IntroductionIn leadership as social interactions. Teachers and principals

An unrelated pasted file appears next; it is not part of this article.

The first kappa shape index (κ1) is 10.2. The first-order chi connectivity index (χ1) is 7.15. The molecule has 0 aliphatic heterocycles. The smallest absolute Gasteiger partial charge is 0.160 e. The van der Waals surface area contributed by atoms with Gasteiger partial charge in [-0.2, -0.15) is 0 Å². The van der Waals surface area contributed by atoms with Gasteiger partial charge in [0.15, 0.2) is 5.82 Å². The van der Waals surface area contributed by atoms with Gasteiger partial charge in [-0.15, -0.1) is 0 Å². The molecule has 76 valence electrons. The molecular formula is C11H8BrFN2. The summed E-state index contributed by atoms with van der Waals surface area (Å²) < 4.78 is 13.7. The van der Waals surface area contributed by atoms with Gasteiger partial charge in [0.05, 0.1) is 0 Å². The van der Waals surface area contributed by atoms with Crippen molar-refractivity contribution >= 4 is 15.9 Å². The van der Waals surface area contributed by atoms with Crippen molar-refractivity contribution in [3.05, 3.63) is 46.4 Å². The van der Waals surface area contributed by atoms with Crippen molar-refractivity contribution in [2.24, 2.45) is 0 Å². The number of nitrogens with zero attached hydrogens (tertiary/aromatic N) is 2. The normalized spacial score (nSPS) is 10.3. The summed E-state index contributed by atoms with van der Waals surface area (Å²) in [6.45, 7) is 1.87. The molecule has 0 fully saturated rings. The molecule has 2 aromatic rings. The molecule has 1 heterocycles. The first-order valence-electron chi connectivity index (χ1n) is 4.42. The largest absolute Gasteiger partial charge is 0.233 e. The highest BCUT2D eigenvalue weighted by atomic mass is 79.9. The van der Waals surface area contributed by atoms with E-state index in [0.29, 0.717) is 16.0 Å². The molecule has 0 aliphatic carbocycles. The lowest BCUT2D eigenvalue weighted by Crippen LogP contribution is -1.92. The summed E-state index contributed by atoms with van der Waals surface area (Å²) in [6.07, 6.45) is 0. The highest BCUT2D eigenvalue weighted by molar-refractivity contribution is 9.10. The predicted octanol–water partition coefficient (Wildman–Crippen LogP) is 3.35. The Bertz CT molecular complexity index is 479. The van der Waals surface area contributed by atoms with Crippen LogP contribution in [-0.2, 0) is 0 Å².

IntroductionIn this paper, three theory-based models of leadership are discussed. Leadership is defined as “the interaction of two or more member of a group that often involves a structuring or unstructuring of the situation and the perceptions and expectations of the members…Leadership occurs when one group member modifies the motivation or competitiveness of others in the group” (Lindahl, 2008, p.301). Shared leadership, distributed leadership, and transformational leadership are potential leadership models that can be utilized to create strong organizational communities and teachers.Shared Leadership According to Lindahl (2008, p.301), shared leadership signals a shift from individual achievement and meritocracy toward a focus on collective achievement, shared responsibility, and the importance of teamwork. Shared leadership is all about everyone doing something and not just one person. In studies, it has been found strong relationships between leading, learning, and teaching. According to Printy and Marks (2006, pg.126), there are three shifts in shared leadership thinking. The first shift describes leadership as distributed. Tasks should be carried out by people of all grade levels and not just left up to one person to complete. Second shift has leadership as social interactions. Teachers and principals need to have strong communication with each other. Having common goals and influences really helps teachers to grow together. Third shift describes leadership as a process of learning. Teachers should observe one another to help each other as well as attending numerous professional developments to grow as a teacher. For shared leadership to be established, teachers and principals have to be open about different learning opportunities from each other. Teachers need to be able to successfully work together in their teaching teams, grade level teams, department teams, and as a whole staff. In order to be a successful teacher leader, teachers should have some of these key sets of skills: building trust and rapport, organizational diagnosis, dealing with the process, using resources, managing the work, and building skill and confidence in others (Lindahl, 2008, p.303)According to Printy and Marks (2006, pg.128), principals control, to some degree, who sits on various committees or participates in other decision making settings. They also must set goals and expectations for the school in order to establish teacher involvement. Also in order to have successful shared leadership, principals should monitor student learning closely to see that the school wide expectations for learning are being met (Printy & Marks, 2006, p.128).Distributed Leadership Distributed Leadership is a relatively new theory and has many different meanings. According to Bennett, Wise, Woods, and Harvey (2003 p.6), distributed leadership is defined as leadership from a remote (physical) location, using only technological means of communication (e-mail, web-based, etc). In other words, distributed leadership is the role of one person doing a task. Decisions about who does what is based on the task at hand and not where you are in service years. According to the lecture videos in Week one, there is still a formal leader at the top who can assume control and make decisions if necessary. Distributed Leadership is known for the teacher’s expertise rather than their years of service. Teacher skills will be utilized based on the task at hand. To be successful, it requires high levels of trust and respect amongst the staff members. There are three distinctive elements of the concept of distributed leadership (Bennett, Wise, Woods, & Harvey, 2003, p.7). It highlights leadership as an emergent property of a group or network of interacting individuals. This means there is more than one leader that express their expertise in different ways. It is not just one person working on the task at hand. The second element is openness of the boundaries of leadership. This means finding the right people for the task. Being open to who should be brought into the leadership and how they can effectively contribute to it. Lastly, the third element discusses the varieties of expertise that are distributed across a lot, not just a few. This means having more than one person there discussing the task at hand with that strong expertise on that topic. Having multiple people work together on one task with many different perspectives, the work at hand may turn out a lot better (Bennett, Wise, Woods, & Harvey, 2003, p.7).Transformational Leadership kjhjhkjhConclusionAll three leadership models presented, shared, distributed, and transformational seek to create strong organizational communities that strive to achieve meaningful goals. The distributed leadership model is more individually task or skill-oriented in how it develops leadership, harnessing and developing the qualities of each individual. The transformational model seeks to enable the individual to move beyond their given skill-set to a point that they can become more autonomous in their leadership. The servant model hopes to achieve organizational goals by dedicating all efforts and resources to meeting individual needs. At Palmer Elementary School, of the models discussed, a shared leadership model is the one most closely followed or applied. There certainly are pockets of leadership and the administration allows those teachers with innate leadership skills to function as leaders. Certainly, the model could be more effectively employed, but by having identified it steps can be taken to improve and develop as an organization with a focus on distributed leadership.References:Bennett, Nigel; Wise, Christine; Woods, Philip A and Harvey, Janet A (2003). Distributed Leadership: A Review of Literature. National College for School Leadership. 2-57.Lindahl, R. (2008, October). Shared leadership: Can it work in schools?. In The Educational Forum (Vol. 72, No. 4, pp. 298-307). Taylor & Francis Group.Printy, S. M., & Marks, H. M. (2006). Shared leadership for teacher and student learning. Theory into Practice, 45(2), 125-132.